Friday, August 03, 2012

Ideas for A Business School

Let's call it the Employability headwind, which is causing trouble in education. There are people who say it should be obvious: A person goes to college to get a job! But, really, is that it? Do you think someone really toils through all those deadlines, disappointments, vexing moments so that they can get a job? To toil through again, under someone else's wishes, carrying out rather unimportant tasks through a lifetime perhaps? Even if we are talking about graduate jobs here (if we accept there is such a thing, they must be fast disappearing), it is likely to be short term. There is no more lifelong employment, it has already been told, only lifelong learning. So, what is this big noise that college must be solely for employment?

Okay, I accept there is a difference between 'for employment' and 'for employability', and we should go for the latter. However, the former is the only indicator of the latter - we can't prove employability if the student does not get an employment - and education for employability is most likely to be reduced to education for employment very quickly. Getting a job, which may not last too long, may become the sole purpose of college education. How very silly?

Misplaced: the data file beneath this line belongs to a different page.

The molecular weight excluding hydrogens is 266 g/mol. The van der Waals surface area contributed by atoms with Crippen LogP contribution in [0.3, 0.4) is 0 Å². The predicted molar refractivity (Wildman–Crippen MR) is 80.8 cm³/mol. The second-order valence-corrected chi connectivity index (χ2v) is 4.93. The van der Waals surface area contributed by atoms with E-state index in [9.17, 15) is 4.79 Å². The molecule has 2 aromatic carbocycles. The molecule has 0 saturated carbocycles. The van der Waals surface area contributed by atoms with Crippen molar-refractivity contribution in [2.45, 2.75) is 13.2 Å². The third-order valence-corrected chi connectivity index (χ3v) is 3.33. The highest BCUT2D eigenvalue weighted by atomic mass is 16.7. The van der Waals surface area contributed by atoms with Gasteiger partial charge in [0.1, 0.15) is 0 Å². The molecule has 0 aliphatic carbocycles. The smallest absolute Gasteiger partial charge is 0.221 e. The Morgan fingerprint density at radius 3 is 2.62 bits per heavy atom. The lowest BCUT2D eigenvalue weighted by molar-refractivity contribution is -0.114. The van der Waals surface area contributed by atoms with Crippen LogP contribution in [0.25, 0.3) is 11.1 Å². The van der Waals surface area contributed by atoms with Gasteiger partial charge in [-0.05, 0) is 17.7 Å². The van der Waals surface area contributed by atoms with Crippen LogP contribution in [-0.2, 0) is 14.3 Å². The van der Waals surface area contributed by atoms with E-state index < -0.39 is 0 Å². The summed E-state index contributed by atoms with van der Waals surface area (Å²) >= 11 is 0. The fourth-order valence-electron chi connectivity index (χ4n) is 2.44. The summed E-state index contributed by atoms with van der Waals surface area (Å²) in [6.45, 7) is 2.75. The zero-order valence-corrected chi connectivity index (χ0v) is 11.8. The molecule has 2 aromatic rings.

This is exactly the kind of thing which creates educational ponzi schemes that we see all around us now. I know of an Indian Business School which quite successfully claims to top an employability ranking table which they themselves have created, and get the students meekly hand in a substantial sum of money for the privilege of being educated there. The education isn't much except a lot of training on looking smarter and acquiring modern consumer habits and hairstyle etc., but the main lure is a guaranteed job in the end. It really works this way: Almost all the students, after completing an MBA (which isn't accredited), go on to work for a consultancy firm which is a subsidiary of the institution, where they get paid an annual salary, which is decent by Indian standards, but equivalent to about 25% of the fees they paid. Indeed, this job is only for an year - no lifelong jobs, students have already been told in the first semester - and after that, places must be made vacant for the students coming up next in the queue. It is a brilliant scheme that works as long as new students keep buying into this con, but this is education for employability at its worst.